You are in a new city and you don’t speak the language, but you need somewhere to live. So what do you do? Learn the basics and you'll be just fine! A conversation with a landlord is not overly complicated and you can master it in no time.
Use the first portion of the class time to establish a comfort of speaking in front of others and develop the theme. For this lesson, it is important for students to be able to describe what they are looking for. Thus, the first activity will be a circle icebreaker where each person will take a turn speaking.
Every person in the circle will begin by introducing themselves and the reason that they are looking for a place to live.
Salut, je m'appelle ___. Je cherche un appartement à Montréal parce que ___ (Je suis nouveau dans la ville, mon bail actuel se termine, je veux vivre seul).
Hi my name is ___. I am looking for an apartment in Montreal because ___ (I am new to the city, my current lease is ending, I want to live by myself).
Bonjour, mon nom est ___. Je veux louer une chambre parce que ___ (Je suis un étudiant d'échange, Je veux sous-louer pour le semestre, Je veux essayer de vivre dans un nouveau quartier).
Hello, my name is ___. I want to rent a room because___ (I am an exchange student, I want to sublet for the semester, I want to try living in a new neighborhood).
This allows all students to become acquainted and have a foundation for the main activity.
To start the main activity, have all students stand or sit in two rows that are facing each other so that every person has a partner. There are multiple ways that this can play out and teachers can tailor it to the group. I recommend having one row pretend to be the landlord while their partner practices the dialogue and then they can switch before moving to the next partner. Another option is to have one row be the landlord for the whole rotation and then when each person returns to their original partner, they will turn into the landlord.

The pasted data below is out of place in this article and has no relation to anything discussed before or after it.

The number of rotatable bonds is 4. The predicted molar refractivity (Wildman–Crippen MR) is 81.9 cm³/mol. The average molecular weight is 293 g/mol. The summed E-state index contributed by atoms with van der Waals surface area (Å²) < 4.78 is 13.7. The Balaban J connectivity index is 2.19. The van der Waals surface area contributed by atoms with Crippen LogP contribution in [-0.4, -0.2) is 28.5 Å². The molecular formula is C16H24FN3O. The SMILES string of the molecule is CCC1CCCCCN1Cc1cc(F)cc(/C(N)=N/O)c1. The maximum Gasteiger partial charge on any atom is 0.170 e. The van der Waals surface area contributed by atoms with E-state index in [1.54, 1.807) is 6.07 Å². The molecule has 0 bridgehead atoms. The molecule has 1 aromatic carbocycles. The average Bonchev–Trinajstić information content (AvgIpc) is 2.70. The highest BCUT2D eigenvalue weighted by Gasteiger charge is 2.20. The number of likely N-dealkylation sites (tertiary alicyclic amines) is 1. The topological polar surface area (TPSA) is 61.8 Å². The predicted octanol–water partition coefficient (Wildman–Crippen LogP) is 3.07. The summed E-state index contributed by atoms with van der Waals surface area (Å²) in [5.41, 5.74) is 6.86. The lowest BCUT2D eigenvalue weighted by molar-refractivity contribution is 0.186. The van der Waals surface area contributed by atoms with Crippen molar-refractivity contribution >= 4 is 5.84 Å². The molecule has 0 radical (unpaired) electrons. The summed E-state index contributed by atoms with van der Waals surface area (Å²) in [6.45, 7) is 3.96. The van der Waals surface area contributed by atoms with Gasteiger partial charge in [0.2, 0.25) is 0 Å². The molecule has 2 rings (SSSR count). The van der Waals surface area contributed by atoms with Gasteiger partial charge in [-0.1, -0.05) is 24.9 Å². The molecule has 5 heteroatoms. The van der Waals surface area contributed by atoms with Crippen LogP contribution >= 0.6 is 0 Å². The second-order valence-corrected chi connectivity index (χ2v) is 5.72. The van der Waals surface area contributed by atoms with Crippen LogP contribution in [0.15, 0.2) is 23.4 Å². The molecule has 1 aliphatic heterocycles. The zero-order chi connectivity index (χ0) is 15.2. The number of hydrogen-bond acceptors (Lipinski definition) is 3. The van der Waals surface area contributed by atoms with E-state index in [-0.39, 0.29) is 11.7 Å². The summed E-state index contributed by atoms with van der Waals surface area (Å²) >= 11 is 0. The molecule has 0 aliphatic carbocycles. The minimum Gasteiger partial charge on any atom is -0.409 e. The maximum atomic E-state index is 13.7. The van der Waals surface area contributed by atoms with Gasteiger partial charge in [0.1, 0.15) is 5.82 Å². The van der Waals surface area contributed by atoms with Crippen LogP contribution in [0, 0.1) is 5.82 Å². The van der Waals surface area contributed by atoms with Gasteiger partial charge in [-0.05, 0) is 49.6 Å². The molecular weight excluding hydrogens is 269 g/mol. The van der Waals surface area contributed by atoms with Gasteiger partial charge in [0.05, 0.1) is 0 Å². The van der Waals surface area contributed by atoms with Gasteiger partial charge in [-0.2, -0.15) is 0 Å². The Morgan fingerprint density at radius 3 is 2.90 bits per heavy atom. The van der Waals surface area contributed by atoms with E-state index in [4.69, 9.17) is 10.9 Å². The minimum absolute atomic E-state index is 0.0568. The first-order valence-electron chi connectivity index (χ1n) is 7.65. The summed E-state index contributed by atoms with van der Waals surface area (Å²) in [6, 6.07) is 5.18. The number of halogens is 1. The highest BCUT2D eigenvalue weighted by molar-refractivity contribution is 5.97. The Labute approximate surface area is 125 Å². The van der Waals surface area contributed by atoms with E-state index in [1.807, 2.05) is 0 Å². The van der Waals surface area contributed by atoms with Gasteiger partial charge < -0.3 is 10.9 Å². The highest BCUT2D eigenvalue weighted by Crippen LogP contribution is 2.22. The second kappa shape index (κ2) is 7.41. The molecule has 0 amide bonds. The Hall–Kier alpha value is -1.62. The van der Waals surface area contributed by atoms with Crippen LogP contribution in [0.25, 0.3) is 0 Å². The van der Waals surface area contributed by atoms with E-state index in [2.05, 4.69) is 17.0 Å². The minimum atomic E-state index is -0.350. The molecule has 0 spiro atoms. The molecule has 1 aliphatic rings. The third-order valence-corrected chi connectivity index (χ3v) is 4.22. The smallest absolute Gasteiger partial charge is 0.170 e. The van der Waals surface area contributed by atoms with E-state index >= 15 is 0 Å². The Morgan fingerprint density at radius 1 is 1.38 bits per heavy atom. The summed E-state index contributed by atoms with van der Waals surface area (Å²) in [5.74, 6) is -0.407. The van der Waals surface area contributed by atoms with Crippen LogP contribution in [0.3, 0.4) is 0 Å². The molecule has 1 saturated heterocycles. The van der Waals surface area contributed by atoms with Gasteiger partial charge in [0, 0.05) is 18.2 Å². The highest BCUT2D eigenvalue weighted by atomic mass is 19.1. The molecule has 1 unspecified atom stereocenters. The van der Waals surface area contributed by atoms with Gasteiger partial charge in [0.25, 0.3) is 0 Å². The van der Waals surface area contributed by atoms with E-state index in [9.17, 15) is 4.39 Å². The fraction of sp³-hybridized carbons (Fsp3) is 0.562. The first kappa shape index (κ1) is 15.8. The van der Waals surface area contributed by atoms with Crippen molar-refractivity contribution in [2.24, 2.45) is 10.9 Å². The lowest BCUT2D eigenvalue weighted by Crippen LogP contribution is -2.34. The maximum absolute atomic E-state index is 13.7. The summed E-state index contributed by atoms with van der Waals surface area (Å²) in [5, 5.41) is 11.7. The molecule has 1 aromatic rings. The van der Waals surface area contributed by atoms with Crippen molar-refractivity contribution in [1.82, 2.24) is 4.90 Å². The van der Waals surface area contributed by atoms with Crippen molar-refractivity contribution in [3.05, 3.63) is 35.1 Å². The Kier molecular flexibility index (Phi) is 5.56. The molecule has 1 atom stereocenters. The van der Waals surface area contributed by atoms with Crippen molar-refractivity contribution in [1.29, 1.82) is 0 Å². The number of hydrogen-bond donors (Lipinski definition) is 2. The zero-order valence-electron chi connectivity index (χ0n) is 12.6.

The objective of this activity is for students to become comfortable asking questions and using phrases that can be used in real experiences of finding somewhere to live in Montreal.
C'est un immeuble très calme.
This is a very quiet building. That is okay right?
Les locataires précédents ont vécu ici pendant trois ans.
The previous tenants lived here for three years.
Quelles questions avez-vous?
What questions do you have?
Quel âge a ce bâtiment?
How old is this building?
Combien de chambre y a-t-il?
How many bedrooms does it have?
Les utilitaires sont-ils inclus?
Are utilities included?
Devrais-je avoir mon propre wifi?
Would I have to get my own wifi?
Est-ce que ce bâtiment a déjà eu des infestations d'insectes comme des punaises de lit ou des cafards?
Has this building ever had insect infestations like bed bugs or cockroaches?
À quelle distance se trouve le métro?
How close is the metro?
Pourquoi les locataires précédents ont-ils déménagé?
Why did the previous tenants move?
Pouvez-vous me parler du quartier.
Can you tell me about the neighborhood.
Time to say goodbye! This exercise will be beneficial for learning what to say in any scenario that you are leaving someone whom you just had a conversation with. That way students learn how to form connections in French.
Je vais vous faire savoir dès que _______
I’ll let you know as soon as _______.
Merci d'être venu.
Thank you for coming.
Talk to you soon.
Je serai en contact.
I’ll be in touch.
Je vais reflechir.
I’ll think about it(polite way to say not interested)
A lesson plan for teaching your students how to rent an apartment in French or E...